(JTA) – Before the coronavirus pandemic hit New York City, Rabbi Avi Greenstein knew he needed to make a big push to have people in his neighborhood fill out the census.
In Borough Park, where Greenstein serves as executive director of the Boro Park Jewish Community Council, only 49.2% of residents filled out the census in 2010, the last year it was conducted, compared to 61.9% across New York City. Thus the neighborhood, where many Orthodox Jews live, lost out on federal funding that is allocated based on population.
A researcher at George Washington University estimated that for every person who was not counted in the 2010 census, the state where they live lost $1,091 in federal funding in 2015 for some of the federal programs whose funding is determined by the census.
Greenstein wanted to help Borough Park do better this time. But then the pandemic hit, making in-person outreach all but impossible. And last week, the Census Bureau cut the census period to 10 weeks from 14.
Now the count will end a month earlier than originally scheduled, on Sept. 30, right in the middle of the Jewish holiday season, and Greenstein and other community leaders worry that the Orthodox community could be severely undercounted.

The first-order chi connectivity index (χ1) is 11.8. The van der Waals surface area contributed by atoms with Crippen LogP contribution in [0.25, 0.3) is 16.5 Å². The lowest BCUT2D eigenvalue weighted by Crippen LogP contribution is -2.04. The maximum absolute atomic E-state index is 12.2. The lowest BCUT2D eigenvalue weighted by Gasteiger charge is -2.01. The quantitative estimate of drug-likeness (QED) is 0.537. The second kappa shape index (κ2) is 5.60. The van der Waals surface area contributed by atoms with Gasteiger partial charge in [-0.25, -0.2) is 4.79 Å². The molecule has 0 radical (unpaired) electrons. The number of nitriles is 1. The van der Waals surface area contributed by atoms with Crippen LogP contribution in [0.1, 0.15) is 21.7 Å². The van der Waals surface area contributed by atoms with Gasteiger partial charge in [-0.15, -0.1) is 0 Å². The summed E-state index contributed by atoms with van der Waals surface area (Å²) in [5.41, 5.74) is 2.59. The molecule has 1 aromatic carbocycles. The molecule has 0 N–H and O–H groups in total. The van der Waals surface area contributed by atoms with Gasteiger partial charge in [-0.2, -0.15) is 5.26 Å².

“It’s something that’s very concerning to us as a community,” said Greenstein, whose organization helps coordinate social services for Jewish residents of Borough Park. “When we have something that’s so simple to do and there’s so much on the line for it, it’s quite frustrating when the numbers are low.”
The census was originally supposed to be completed by July, but was extended to Oct. 31 due to the pandemic. But in a statement last week, the Census Bureau announced it would end the count on Sept. 30. Democrats have argued the move is an attempt to favor Republicans in the next reapportionment of House seats by ensuring that hard-to-count groups, who primarily live in majority Democrat states, are not counted.
While the shortened deadline for the census will make it harder to achieve increased participation across the country, it may have particularly dire consequences for the Hasidic community.
In Orthodox neighborhoods, participation in the census has never been high. Minority communities in general tend to be undercounted in the census and Hasidic Jews, who in some areas primarily speak Yiddish, are no exception.
New York City’s government had dedicated $40 million toward census outreach this year to avoid a severe undercount.
The city dedicated $3 million to placing ads in the ethnic media, including some for Yiddish-language advertisements. But a large chunk of the money the city put toward advertising went to platforms that Hasidic Jews might never see: Many were run on television and through digital advertising, but most Hasidic Orthodox Jews do not own TVs or use computers at home.
While much of Borough Park has returned to the regular routines of daily life, making some face-to-face outreach possible, the summer season also means a large portion of the Hasidic community is not home. Many Hasidic families in Brooklyn spend the summer in bungalow colonies in upstate New York, returning to Brooklyn in September for the start of school and the fall holidays.